Navigation Links
Differences in generic pill characteristics may lead to interruptions in essential medication use
Date:12/31/2012

Boston, MAGeneric medications currently account for over 70 percent of prescriptions dispensed. However, while generic drugs are clinically bioequivalent to the brand-name version, they often differ in their physical characteristics, such as color and shape. Researchers from Brigham and Women's Hospital (BWH) have found that some patients who receive generic drugs that vary in their color are over 50 percent more likely to stop taking the drug, leading to potentially important and potentially adverse clinical effects.

The study will be published electronically on December 31, 2012 in the Archives of Internal Medicine.

"Pill appearance has long been suspected to be linked to medication adherence, yet this is the first empirical analysis that we know of that directly links pills' physical characteristics to patients' adherence behavior," explained Aaron S. Kesselheim MD, JD, MPH, assistant professor of medicine in the Division of Pharmacoepidemiology and Pharmacoeconomics at BWH, and principal investigator of this study. "We found that changes in pill color significantly increase the odds that patients will stop taking their drugs as prescribed."

The researchers conducted a case-control study of patients taking antiepileptic drugs and compared the odds that patients who did not refill their medication had been given pills that differed in color or shape from the prior prescriptions. Using a large national database of filled prescriptions, when the researchers identified a break in the patient's use of the drug, they looked at the previous two prescription fillings to see if they were the same color and shape. They found that interruptions in the prescription filling occurred significantly more frequently when the pills had different color. Interruptions in antiepileptic drug use for even a few days can raise the risk of seizure and have important medical and social consequences for patients.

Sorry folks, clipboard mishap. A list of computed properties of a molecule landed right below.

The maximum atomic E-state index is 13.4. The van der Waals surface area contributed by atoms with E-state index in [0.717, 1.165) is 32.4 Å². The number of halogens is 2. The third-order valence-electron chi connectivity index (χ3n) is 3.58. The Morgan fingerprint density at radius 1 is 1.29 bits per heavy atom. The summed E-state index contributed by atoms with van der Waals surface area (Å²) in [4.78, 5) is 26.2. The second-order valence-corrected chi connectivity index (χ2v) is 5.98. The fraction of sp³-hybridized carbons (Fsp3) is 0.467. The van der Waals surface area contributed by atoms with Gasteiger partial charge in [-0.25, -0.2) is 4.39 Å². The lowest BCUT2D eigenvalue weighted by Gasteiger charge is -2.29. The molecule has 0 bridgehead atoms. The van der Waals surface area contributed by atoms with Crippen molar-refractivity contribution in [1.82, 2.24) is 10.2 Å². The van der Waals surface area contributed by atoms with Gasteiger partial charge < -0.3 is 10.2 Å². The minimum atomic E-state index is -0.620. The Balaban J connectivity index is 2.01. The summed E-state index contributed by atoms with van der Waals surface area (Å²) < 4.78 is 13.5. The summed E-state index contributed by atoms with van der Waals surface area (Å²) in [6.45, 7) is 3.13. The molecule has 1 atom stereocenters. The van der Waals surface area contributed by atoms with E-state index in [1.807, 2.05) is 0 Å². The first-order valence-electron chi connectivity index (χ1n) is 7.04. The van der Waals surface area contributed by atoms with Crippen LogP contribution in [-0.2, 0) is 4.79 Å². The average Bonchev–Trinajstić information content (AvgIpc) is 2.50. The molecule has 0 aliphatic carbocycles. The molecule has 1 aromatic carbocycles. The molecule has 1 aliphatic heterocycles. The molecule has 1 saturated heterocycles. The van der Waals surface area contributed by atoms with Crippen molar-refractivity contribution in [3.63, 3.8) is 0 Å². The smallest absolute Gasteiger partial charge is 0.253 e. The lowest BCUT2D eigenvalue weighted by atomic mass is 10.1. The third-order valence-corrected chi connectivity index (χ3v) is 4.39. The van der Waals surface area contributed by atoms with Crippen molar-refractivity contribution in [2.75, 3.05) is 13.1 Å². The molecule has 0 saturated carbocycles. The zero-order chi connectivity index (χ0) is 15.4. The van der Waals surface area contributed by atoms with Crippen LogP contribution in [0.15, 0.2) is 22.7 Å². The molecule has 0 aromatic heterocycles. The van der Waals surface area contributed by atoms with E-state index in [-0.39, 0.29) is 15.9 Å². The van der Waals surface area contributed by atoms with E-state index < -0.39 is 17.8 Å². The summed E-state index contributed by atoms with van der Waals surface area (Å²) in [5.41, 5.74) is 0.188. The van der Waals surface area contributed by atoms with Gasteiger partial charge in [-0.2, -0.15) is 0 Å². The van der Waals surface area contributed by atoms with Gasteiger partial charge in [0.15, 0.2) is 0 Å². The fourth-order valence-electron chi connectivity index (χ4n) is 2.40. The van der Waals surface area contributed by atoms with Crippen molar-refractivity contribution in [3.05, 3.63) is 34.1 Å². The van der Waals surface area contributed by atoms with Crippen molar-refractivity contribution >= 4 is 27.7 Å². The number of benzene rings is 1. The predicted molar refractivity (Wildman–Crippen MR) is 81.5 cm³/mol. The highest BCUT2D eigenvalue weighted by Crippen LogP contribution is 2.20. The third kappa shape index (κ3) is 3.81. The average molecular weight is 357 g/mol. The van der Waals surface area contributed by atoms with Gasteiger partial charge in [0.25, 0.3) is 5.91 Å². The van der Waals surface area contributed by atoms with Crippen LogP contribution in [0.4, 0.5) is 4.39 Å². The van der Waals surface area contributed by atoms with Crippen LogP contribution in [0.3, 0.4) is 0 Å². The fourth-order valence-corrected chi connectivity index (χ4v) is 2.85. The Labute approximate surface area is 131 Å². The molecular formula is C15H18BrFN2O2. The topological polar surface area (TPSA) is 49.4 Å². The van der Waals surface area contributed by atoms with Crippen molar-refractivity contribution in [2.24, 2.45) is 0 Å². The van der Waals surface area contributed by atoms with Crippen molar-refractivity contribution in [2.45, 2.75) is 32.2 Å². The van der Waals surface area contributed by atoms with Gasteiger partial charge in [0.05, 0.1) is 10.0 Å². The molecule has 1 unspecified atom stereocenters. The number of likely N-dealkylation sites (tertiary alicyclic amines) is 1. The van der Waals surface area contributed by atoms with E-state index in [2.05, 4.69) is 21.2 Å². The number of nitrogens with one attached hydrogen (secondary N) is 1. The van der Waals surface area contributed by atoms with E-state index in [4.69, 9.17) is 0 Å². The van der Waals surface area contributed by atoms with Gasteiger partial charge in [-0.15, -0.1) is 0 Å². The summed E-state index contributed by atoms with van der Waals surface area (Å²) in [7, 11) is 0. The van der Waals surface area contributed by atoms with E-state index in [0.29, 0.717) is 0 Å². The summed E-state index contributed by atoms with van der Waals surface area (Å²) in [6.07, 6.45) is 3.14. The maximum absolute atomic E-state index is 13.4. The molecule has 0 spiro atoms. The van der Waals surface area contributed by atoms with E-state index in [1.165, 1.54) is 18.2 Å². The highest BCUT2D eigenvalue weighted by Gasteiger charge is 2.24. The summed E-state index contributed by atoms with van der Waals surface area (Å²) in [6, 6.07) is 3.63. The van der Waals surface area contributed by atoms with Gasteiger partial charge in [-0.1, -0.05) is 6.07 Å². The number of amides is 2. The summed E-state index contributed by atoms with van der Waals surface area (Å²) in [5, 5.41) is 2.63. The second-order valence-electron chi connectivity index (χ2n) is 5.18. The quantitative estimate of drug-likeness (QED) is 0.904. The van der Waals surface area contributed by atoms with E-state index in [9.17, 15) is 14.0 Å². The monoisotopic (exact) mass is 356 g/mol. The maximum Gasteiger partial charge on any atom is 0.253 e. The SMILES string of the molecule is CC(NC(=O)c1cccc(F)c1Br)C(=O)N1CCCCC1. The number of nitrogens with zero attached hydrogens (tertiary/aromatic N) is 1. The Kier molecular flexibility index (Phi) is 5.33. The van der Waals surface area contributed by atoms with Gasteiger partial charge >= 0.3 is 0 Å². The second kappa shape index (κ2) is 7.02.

These findings offer important take-home messages for physicians, pharmacists, and patients. As Kesselheim explained, "Patients should be aware that their pills may change color and shape, but that even differently-appearing generic drugs are approved by the FDA as being bioequivalent to their brand-name counterparts and are safe to take. Physicians should be aware that changes in pill appearance might explain their patients' non-adherence. Finally, pharmacists should make a point to tell patients about the change in color and shape when they change generic suppliers."

Researchers acknowledge that medication adherence is a multi-faceted issue, but suggest that taking steps to permit (or even require) similarity in pill appearance among bioequivalent brand name and generic drugs may offer a relatively simple way to contribute to better adherence.


'/>"/>

Contact: Jessica Maki
jmaki3@partners.org
617-534-1603
Brigham and Women's Hospital
Source:Eurekalert

Related medicine news :